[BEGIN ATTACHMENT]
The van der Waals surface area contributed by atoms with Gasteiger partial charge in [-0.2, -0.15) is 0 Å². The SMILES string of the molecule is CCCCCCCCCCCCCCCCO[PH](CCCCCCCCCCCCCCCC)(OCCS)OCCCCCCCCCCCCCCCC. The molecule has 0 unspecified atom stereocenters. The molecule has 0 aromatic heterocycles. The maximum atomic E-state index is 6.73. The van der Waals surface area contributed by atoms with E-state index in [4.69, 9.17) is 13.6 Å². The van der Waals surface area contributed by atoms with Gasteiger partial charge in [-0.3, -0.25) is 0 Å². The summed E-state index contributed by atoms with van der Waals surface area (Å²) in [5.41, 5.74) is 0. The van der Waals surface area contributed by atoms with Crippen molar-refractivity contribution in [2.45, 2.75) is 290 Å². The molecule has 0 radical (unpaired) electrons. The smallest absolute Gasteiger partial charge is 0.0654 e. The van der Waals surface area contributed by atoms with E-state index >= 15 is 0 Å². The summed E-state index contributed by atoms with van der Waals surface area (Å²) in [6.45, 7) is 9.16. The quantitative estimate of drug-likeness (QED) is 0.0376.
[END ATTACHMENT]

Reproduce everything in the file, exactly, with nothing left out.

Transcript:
The van der Waals surface area contributed by atoms with Gasteiger partial charge in [-0.2, -0.15) is 0 Å². The SMILES string of the molecule is CCCCCCCCCCCCCCCCO[PH](CCCCCCCCCCCCCCCC)(OCCS)OCCCCCCCCCCCCCCCC. The molecule has 0 unspecified atom stereocenters. The molecule has 0 aromatic heterocycles. The maximum atomic E-state index is 6.73. The van der Waals surface area contributed by atoms with E-state index in [4.69, 9.17) is 13.6 Å². The van der Waals surface area contributed by atoms with Gasteiger partial charge in [-0.3, -0.25) is 0 Å². The summed E-state index contributed by atoms with van der Waals surface area (Å²) in [5.41, 5.74) is 0. The van der Waals surface area contributed by atoms with Crippen molar-refractivity contribution in [2.45, 2.75) is 290 Å². The molecule has 0 radical (unpaired) electrons. The smallest absolute Gasteiger partial charge is 0.0654 e. The van der Waals surface area contributed by atoms with E-state index >= 15 is 0 Å². The summed E-state index contributed by atoms with van der Waals surface area (Å²) in [6.45, 7) is 9.16. The quantitative estimate of drug-likeness (QED) is 0.0376.